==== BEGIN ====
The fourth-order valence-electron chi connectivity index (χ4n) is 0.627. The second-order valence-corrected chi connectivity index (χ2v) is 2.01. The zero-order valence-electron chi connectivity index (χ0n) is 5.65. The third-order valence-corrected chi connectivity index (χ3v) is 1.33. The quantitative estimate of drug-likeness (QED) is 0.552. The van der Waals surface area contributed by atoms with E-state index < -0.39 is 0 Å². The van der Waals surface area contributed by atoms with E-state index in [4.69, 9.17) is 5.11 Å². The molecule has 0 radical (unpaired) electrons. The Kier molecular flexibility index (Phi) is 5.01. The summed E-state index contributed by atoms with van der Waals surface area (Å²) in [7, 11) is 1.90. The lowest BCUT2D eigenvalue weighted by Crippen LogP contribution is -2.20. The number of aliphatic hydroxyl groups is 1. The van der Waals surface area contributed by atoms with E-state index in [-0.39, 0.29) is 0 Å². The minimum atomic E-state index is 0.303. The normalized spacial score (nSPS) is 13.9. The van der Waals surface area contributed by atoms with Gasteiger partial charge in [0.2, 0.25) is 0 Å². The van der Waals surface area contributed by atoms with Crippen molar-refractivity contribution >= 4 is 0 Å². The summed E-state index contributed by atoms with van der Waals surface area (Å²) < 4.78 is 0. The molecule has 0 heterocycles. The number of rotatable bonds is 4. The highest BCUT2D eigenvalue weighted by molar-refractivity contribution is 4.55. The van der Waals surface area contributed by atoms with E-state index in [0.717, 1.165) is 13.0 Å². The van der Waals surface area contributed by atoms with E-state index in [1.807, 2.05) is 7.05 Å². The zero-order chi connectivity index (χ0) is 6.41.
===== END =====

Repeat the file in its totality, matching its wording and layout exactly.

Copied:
The fourth-order valence-electron chi connectivity index (χ4n) is 0.627. The second-order valence-corrected chi connectivity index (χ2v) is 2.01. The zero-order valence-electron chi connectivity index (χ0n) is 5.65. The third-order valence-corrected chi connectivity index (χ3v) is 1.33. The quantitative estimate of drug-likeness (QED) is 0.552. The van der Waals surface area contributed by atoms with E-state index < -0.39 is 0 Å². The van der Waals surface area contributed by atoms with E-state index in [4.69, 9.17) is 5.11 Å². The molecule has 0 radical (unpaired) electrons. The Kier molecular flexibility index (Phi) is 5.01. The summed E-state index contributed by atoms with van der Waals surface area (Å²) in [7, 11) is 1.90. The lowest BCUT2D eigenvalue weighted by Crippen LogP contribution is -2.20. The number of aliphatic hydroxyl groups is 1. The van der Waals surface area contributed by atoms with E-state index in [-0.39, 0.29) is 0 Å². The minimum atomic E-state index is 0.303. The normalized spacial score (nSPS) is 13.9. The van der Waals surface area contributed by atoms with Gasteiger partial charge in [0.2, 0.25) is 0 Å². The van der Waals surface area contributed by atoms with Crippen molar-refractivity contribution >= 4 is 0 Å². The summed E-state index contributed by atoms with van der Waals surface area (Å²) < 4.78 is 0. The molecule has 0 heterocycles. The number of rotatable bonds is 4. The highest BCUT2D eigenvalue weighted by molar-refractivity contribution is 4.55. The van der Waals surface area contributed by atoms with E-state index in [0.717, 1.165) is 13.0 Å². The van der Waals surface area contributed by atoms with E-state index in [1.807, 2.05) is 7.05 Å². The zero-order chi connectivity index (χ0) is 6.41.